Safety’s Impact on the Bottom Line
By Mark Steinhofer, CSP
Safety Advisor, Safety Management Group
Suppose your company could make an investment in its business that provided a 400 to 600 percent rate of return. Sound like a fantasy? It isn’t.
Successful owners and managers understand the importance of measuring return on investment (ROI) whenever they put money into new equipment, processes, and even employees. In fact, many won’t invest a dime unless they see solid proof that the ROI will assure a complete payback within a set period of time.
The concept of ROI can also be applied to efforts that lower a company’s costs. For example, if by investing $10,000 in a new piece of equipment you can lower your annual production costs by $25,000, you’d probable see that as a very sensible move that would benefit your bottom line year after year.
Looking at investments in safety in the same way can provide similar benefits. That’s not wishful thinking or some kind of trick math – the economic benefits of improved safety have been documented time and again. In fact, studies have consistently shown that every dollar invested in safety programs provides a payback of $4 to $6 in reduced costs.
The key is looking at the money you put into safety as an investment in your business, rather than thinking of it as an expense. It may sound strange to think of safety as an investment, but once you understand the economics involved, along with the negative bottom-line impacts of each safety incident, that viewpoint becomes clear. In simplest terms, the money you pay for a safety program and the people to implement is likely to be significantly less than what you’d pay for a preventable incident.
A dramatic economic impact
Workplace injuries, illnesses and fatalities cost more than $170 billion per year in the U.S. Beyond the immediate financial impact, more than one million injuries and 2.3 million cases of ill-health are experienced by workers in an average year, contributing to a loss of about 40 million working days. In addition, more than 25,000 individuals are forced to give up work because of injury or ill health issues. Overall, nearly 50 workers are injured every minute of every work week, and 17 will die on the job every day.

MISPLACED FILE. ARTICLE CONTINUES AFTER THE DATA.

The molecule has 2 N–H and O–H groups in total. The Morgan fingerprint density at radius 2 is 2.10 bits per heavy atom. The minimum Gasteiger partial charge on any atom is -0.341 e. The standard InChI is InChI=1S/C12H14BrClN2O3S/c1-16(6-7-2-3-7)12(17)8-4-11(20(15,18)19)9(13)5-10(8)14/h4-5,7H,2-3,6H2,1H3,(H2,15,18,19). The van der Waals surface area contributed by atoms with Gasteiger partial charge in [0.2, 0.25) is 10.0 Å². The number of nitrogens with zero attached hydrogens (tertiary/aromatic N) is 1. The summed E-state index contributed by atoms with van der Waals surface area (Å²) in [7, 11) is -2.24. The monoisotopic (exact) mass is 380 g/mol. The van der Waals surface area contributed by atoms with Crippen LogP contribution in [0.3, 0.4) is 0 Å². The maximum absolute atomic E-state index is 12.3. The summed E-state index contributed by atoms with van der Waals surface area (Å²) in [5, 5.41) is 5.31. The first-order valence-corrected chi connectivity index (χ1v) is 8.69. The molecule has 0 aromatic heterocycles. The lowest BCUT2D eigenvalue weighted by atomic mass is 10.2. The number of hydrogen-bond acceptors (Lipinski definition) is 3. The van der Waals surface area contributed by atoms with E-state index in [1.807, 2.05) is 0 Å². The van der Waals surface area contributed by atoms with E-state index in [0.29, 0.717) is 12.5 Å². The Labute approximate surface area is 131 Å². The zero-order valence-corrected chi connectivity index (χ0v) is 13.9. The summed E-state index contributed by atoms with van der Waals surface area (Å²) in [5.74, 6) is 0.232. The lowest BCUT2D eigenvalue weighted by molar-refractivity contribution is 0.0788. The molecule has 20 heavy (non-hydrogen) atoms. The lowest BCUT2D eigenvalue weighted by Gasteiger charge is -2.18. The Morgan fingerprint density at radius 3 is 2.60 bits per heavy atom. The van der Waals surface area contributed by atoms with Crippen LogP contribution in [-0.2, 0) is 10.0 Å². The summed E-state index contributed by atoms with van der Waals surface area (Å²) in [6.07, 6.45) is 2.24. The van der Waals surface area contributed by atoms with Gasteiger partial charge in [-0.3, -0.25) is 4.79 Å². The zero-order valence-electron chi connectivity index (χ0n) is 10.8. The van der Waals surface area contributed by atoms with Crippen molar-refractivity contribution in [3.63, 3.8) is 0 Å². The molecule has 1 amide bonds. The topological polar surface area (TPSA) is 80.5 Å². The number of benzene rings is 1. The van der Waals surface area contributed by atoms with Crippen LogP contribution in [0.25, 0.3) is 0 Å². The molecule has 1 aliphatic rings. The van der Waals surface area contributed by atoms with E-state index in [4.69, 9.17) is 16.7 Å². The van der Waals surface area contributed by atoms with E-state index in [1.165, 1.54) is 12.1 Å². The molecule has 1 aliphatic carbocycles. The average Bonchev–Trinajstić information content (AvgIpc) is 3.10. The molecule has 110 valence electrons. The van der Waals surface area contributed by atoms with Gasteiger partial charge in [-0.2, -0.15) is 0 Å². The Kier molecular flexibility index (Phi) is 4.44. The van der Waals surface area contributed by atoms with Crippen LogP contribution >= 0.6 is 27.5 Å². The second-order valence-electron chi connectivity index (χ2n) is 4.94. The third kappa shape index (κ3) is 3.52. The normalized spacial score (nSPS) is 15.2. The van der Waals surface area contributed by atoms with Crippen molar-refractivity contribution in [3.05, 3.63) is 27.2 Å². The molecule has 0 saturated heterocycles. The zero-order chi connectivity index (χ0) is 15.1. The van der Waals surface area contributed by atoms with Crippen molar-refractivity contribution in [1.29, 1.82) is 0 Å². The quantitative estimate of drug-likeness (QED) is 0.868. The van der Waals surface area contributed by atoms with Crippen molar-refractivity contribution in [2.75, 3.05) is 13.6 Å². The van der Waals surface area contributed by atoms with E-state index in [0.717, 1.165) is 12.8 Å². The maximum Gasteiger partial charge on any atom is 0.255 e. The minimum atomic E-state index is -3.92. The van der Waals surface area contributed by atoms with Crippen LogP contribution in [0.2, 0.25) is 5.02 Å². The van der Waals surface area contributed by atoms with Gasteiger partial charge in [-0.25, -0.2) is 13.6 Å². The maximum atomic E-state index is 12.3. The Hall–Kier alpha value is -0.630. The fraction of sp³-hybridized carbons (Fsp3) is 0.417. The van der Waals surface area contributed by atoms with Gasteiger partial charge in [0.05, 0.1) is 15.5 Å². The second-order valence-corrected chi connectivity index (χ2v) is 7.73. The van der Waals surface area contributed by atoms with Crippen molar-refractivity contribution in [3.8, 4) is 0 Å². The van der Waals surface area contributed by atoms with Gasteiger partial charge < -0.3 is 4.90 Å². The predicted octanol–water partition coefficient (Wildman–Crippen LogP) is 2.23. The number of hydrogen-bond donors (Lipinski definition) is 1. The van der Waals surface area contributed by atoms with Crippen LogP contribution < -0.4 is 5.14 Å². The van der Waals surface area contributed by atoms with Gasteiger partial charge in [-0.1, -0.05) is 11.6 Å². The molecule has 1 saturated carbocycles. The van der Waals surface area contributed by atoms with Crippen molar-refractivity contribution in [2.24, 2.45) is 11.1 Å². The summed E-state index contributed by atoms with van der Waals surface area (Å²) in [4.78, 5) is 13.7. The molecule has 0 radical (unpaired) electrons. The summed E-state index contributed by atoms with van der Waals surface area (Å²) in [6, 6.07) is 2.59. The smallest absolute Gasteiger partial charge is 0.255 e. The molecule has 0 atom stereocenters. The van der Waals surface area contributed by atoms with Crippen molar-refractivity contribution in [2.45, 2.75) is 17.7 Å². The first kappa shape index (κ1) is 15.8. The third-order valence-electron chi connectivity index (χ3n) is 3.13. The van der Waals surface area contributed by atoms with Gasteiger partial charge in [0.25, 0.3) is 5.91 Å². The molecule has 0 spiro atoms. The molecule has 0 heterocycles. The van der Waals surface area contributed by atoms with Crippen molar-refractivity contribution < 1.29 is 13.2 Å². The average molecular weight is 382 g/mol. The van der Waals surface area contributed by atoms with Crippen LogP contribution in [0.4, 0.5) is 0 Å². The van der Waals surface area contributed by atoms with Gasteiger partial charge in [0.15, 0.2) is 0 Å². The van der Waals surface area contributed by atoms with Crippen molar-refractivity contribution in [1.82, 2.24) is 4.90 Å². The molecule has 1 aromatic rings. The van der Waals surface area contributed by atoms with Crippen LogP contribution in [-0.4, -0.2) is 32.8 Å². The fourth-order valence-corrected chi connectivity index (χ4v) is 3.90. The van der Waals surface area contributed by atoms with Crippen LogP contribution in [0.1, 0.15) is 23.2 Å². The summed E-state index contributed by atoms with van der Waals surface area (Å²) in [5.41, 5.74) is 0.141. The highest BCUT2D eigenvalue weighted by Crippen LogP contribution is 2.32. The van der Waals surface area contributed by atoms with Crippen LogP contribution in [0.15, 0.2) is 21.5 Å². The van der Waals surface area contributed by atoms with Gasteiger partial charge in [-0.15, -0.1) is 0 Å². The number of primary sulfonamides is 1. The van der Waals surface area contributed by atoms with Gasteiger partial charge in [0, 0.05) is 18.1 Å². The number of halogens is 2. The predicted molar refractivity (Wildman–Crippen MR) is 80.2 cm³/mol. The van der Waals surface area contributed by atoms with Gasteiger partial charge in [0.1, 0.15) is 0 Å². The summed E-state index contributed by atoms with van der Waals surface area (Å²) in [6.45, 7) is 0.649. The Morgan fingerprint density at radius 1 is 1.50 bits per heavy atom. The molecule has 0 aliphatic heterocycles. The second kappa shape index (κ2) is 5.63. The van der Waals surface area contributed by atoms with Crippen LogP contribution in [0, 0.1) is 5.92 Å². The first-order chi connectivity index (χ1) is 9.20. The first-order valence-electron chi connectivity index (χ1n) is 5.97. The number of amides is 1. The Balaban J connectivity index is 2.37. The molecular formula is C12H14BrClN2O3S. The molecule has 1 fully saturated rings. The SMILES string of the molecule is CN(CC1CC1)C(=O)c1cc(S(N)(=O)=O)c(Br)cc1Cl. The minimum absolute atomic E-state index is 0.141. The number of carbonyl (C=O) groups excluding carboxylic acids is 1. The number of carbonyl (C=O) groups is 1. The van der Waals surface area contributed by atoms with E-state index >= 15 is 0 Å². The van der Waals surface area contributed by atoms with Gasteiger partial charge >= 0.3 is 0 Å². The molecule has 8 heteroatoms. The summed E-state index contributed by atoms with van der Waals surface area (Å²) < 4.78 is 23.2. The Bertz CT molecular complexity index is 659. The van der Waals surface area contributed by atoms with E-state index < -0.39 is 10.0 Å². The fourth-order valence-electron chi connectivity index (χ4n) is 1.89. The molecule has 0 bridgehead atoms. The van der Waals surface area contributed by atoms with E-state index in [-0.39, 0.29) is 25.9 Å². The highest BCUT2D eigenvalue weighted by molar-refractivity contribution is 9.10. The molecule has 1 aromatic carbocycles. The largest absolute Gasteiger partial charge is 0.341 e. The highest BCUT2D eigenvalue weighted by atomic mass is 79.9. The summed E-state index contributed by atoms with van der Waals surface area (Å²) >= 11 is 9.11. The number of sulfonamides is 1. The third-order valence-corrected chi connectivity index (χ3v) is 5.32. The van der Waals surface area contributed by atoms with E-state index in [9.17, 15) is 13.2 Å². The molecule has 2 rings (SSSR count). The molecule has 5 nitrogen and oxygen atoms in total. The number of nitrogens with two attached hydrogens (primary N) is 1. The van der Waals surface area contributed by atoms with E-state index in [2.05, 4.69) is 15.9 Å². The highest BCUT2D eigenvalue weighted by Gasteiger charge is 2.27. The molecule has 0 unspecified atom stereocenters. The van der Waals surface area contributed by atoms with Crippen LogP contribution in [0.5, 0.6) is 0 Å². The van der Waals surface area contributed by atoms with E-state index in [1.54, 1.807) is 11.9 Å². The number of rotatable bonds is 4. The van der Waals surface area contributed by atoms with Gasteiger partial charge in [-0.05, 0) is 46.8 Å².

Of course, the potential hazards vary by workplaces, as does the potential cost of accidents and work-related health problems. Factors that have to be considered include the number of people who work for your organization, how many incidents actually occur at your workplace, and the nature of the work your company does. You also have to consider the value of the materials, products, or services that you provide, because that has an impact on how significantly an incident will affect your bottom line.
The costs you can see
Suppose that one of your best employees is injured three hours after starting work this morning. While you’re concerned about his well-being, you’re probably not too worried about the economic impact of his injury. After all, you reason, your workers’ compensation coverage will take care of his medical costs and compensate him while he recovers.
But injury costs are like icebergs. Just as ninety percent of the typical iceberg lurks unseen beneath the surface of the water, surprisingly high unanticipated costs lurk beneath every injury.
To understand why, let’s analyze the costs of that incident. The “visible” portion is the direct costs. Beyond the cost of medical services (from the ambulance fee to follow-up care), there’s also replacement labor. Your supervisory staff likely had to step away from other tasks to address the situation. You may also face some costs to investigate the incident and protect yourself from a legal standpoint.
The costs that may surprise you
So what are those costs lurking below the surface? The so-called “indirect” costs may include everything from the production downtime and its effect on your business, possibly some overtime to make up for that downtime, damage to your products or raw materials, and repairs to your plant and equipment. You may have had to fork over sick pay. Your supervisors will lose more time as the incident is investigated and steps are taken to prevent future incidents. You could even face OSHA fines and legal costs.